Wednesday, February 17, 2016

Absurdly trivial conflicts escalate to tragedy

by Thomas Mitchell

The absurdity of it all would be comical if the consequences were not so extraordinarily dire.
One man is dead, shot to death by officers at a roadblock. Father and son ranchers are in prison serving mandatory five-year terms under an antiterrorism law. Nearly two dozen others are in jail facing charges of conspiracy, impeding officers, intimidation, assault, obstruction of justice, extortion, aiding and abetting — all of which could lead to lengthy prison terms.

The root cause of all this?

Two minor grass fires that burned 140 acres of federal public land and some bureaucrat’s silly assumption that cattle might be harmful to desert tortoises. All occurring years ago, but simmering and stewing until they have reached the point of boiling over.

Somehow the situation has escalated from the trivial to the tragic because of base bullheadedness and naked intransigence on both sides.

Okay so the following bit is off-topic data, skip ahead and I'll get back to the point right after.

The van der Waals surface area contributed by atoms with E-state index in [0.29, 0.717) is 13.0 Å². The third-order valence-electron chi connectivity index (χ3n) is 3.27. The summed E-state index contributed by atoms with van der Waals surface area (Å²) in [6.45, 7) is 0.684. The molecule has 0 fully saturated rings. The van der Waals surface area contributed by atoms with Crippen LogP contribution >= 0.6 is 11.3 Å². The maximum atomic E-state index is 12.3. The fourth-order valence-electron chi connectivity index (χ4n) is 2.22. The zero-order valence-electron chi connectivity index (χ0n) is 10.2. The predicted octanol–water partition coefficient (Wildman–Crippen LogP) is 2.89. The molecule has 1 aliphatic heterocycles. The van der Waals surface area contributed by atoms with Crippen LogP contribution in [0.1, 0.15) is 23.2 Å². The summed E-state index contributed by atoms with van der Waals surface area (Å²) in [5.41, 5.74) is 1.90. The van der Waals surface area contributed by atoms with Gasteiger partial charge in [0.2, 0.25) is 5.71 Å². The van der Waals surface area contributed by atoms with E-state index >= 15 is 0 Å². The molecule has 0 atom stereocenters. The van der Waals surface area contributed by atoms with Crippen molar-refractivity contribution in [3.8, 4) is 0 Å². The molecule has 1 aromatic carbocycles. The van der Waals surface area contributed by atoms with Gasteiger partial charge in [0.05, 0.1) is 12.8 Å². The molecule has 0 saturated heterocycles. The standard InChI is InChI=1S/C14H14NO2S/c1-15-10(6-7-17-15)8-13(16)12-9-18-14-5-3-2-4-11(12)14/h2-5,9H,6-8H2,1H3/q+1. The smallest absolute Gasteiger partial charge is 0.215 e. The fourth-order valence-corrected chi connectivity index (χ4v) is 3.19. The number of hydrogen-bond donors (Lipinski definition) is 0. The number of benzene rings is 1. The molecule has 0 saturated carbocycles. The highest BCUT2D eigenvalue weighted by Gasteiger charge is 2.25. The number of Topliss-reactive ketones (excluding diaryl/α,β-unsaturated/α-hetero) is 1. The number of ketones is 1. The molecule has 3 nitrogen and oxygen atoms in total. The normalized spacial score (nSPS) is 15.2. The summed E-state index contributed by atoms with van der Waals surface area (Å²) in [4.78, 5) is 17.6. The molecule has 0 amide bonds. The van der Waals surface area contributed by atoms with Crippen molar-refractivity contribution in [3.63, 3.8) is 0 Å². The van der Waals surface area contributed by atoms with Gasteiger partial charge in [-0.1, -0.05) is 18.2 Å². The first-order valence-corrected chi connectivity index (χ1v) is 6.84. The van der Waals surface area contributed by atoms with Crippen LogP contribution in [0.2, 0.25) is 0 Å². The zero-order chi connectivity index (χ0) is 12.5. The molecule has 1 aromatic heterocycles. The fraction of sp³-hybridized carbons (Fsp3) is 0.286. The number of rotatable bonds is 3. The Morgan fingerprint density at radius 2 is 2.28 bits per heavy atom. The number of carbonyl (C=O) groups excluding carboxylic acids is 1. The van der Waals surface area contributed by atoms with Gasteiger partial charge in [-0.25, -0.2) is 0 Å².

In Oregon it ensnared the Hammond family ranchers. In Nevada it involves the Bundy family ranchers.

In 2001 the Hammonds started a fire on their own property to burn off juniper and sagebrush. The fire escaped their property and burned 139 acres of Bureau of Land Management land. The fire probably improved the land.

In 2006, lightning started several fires and the Hammonds set a back-burn fire to try to prevent the fire from spreading to their crops and buildings. That fire burned an acre of public land.

Dwight Hammond and his son Steven were charged and convicted under the Antiterrorism and Effective Death Penalty Act of 1996, which carries a minimum sentence of five years in prison, but a federal judge declared that was ludicrous and sentenced them to lesser terms, which they served.

But bullheaded BLM managers appealed and got a federal court to send the pair to prison for the full five years for accidentally burning 140 acres.

No comments: